One thing that comes up a lot in the writing circles I travel in is the feeling of displacement, and the feeling of not belonging in other groups. Christians who write speculative are out of the Christian Writer clique, and sometimes out of the Christian clique. People at church sometimes don’t understand why or how a Christian could write what we write.
At day jobs, there’s a feeling of being the odd man out because of faith and trust in God or being unwilling to participate in certain behavior.
Many writers are introverts, while many others are extroverts, so it can feel like being left out when people don’t understand the need to hide in our turtle shells, under a rock, behind a tree, deep in the jungle, on a cloudy day.
But when we find each other, there’s a sense of belonging, a feeling of relief that we have finally found our tribe, our people, the ones who understand us and don’t judge us.
And yet, even in this blissful utopia of writerly goodness, there is conflict. Political and theological rifts abound. Disagreements about content and purpose are frequent. Personalities and senses of humor are often at odds.
Over the years, I have come to appreciate that, despite the apostle Paul’s encouragement, I can’t possibly be all things to all people, and they can’t be that for me. And so I have come to appreciate each of my friends on an individual level, both writers and others.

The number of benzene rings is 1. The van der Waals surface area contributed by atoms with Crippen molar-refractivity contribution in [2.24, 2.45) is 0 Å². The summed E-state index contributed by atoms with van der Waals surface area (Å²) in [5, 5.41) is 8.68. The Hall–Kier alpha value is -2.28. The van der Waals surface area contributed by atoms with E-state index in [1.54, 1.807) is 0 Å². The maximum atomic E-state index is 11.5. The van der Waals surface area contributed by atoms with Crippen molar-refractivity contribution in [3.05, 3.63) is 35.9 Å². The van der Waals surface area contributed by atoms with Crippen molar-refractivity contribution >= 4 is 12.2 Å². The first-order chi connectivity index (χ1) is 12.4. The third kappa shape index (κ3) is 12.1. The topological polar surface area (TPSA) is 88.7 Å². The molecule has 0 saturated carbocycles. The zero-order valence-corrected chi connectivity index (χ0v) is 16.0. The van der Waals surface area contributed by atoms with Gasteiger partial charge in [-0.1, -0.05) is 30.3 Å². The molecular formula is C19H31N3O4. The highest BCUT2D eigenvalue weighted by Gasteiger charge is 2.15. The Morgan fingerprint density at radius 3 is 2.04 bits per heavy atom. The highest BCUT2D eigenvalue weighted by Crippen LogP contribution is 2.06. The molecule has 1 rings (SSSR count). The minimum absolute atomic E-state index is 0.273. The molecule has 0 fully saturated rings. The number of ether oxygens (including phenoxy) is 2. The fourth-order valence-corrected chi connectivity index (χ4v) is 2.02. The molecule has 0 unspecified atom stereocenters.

I have friends who are my spiritual confidants, people who I share my heart and my struggles with.
I have people who I agree with politically, who can help me hash out my understanding of certain events.
I have people who are my theological mentors and people who challenge me, and those who help me in my writing, and those whose company I just plain enjoy.
I even have people I may not particularly like but who are in my life because of proximity or relationships or ministries, or who I am called to minister to.
And then there are those with whom I feel that certain spark, that affinity, that depth of connection where I feel like they really “get” me, and I “get” them. Those people who are, as Anne of Green Gables would say, my Kindred Spirits.
Moreover, I am that person to someone. But not the same someone. Some people look up to me spiritually, others theologically, others as a mom, others just want to be my friend, and still others see me as their ministry project.
The point is, you don’t have to agree with someone to appreciate them. You don’t have to like how someone says something to appreciate what they said. You don’t have to like everyone equally, and not everyone has to be your best friend.
We are all individuals. We are all made in the image of God and we all reflect and represent different aspects of Him (even those who don’t believe in Him). We can like certain aspects of someone’s personality while disliking others. It doesn’t mean we have to throw out the whole friendship–it just means we are unique and we should focus on the things we have in common, rather than the things that divide us.
And when you find those people, the ones who really get you, hang on to them. Kindred Spirits may not be as rare as Anne once thought, but they’re rare enough that they should be treasured.
Let your Kindred Spirits know how you feel about them!
And let me know–do you have a Kindred Spirit (or several)? What is it about them that makes you “click”?